Development of new biomaterials and modifications to existing ones are the subject of ongoing research to try to improve function or increase reliability. After the alteration of a biomaterial, it must be re-evaluated to confirm that the alteration does not adversely affect the performance characteristics. Few studies dealing with the use of aqueous methylene blue to make a coloured bone cement with7,9 and without8,10,11 antibiotics have been published. Because of the lack of available preclinical data on this topic, we evaluated the physical, mechanical and pharmacological effects of adding a visual contrast agent to cement with or without antibiotics. Despite the small sample size and thus the low power of some statistical test results, we found several differences in physical, mechanical and pharmacological characteristics between the experimental groups. The setting time decreased when aqueous methylene blue was added to the cement, thus confirming previous reports.8,9 We noted that the addition of methylene blue to plain cement decreased its compression and bending strength as well as its elastic modulus. One previous study8 also demonstrated that the elastic modulus of a specific cement decreased when methylene blue was added. However, those authors found that the tension, compression and bending strength were not influenced by the supplementation with dye. The use of different cements and evaluation methods may help to explain this discrepancy. Indeed, the latter study used the American Society for Testing and Materials specifications for acrylic bone cements,15 whereas we followed the most recent requirements for mechanical testing of acrylic cements.12 Other studies have provided evidence that fracture toughness11 and fatigue strength10 are not modified when aqueous methylene blue is added to plain cement. However, the mechanical properties of cement are critically dependent on a large number of factors such as test parameters, mixing methods, ageing conditions and formulations.16 We did not evaluate the fatigue strength or fracture toughness, but only the flexural and compression strength of cement. Indeed, flexural testing is a suitable method to assess the mechanical performance of cement,8 because it combines elements of compression, tension and shear, which mimic the in vivo stresses. Recently, other options for preparing coloured cement have been described.17 This latter study showed that the addition of pigment did not affect the mechanical properties of plain cement. However, the effect on cement’s mechanical properties of adding dye and antibiotics was not investigated. Notably, we found that the supplementation with vancomycin and gentamicin decreases bending and compression resistance, respectively, of the contrast cement. To the best of our knowledge, no data on this topic have been published previously. However, the clinical relevance of these mechanical data is uncertain and remains to be further evaluated. Indeed, differences that are small in magnitude typically lack practical relevance. Despite the observed detrimental effect of methylene blue on the mechanical characteristics of acrylic cement, all the formulations satisfied the ISO requirements.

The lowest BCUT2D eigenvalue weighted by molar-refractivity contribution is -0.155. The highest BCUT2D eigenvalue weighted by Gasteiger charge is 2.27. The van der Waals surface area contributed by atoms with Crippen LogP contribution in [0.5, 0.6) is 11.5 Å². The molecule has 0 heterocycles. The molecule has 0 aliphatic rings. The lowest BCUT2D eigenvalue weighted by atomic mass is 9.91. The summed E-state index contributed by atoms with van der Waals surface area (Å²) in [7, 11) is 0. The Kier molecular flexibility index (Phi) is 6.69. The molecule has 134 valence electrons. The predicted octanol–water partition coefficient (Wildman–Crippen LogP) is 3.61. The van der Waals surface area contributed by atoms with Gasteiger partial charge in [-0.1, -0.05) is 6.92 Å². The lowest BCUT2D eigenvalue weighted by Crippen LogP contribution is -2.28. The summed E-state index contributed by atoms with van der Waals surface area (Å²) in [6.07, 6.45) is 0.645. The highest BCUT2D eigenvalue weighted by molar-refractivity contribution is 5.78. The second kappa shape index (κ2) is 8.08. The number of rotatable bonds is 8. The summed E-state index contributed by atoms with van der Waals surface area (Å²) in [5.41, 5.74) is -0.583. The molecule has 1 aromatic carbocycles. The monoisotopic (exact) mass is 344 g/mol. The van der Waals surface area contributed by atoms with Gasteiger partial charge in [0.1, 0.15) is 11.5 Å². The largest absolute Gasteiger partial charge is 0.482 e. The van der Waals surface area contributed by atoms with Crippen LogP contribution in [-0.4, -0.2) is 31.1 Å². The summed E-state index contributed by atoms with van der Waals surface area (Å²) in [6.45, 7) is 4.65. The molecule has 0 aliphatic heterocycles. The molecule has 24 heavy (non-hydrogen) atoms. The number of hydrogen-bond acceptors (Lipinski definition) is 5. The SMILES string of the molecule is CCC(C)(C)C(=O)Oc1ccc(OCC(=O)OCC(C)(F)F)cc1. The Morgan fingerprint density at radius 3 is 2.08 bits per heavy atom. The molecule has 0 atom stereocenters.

In our study the methylene blue showed a mild antimicrobial activity and this result supports its use as a urinary antiseptic or topical antiseptic.18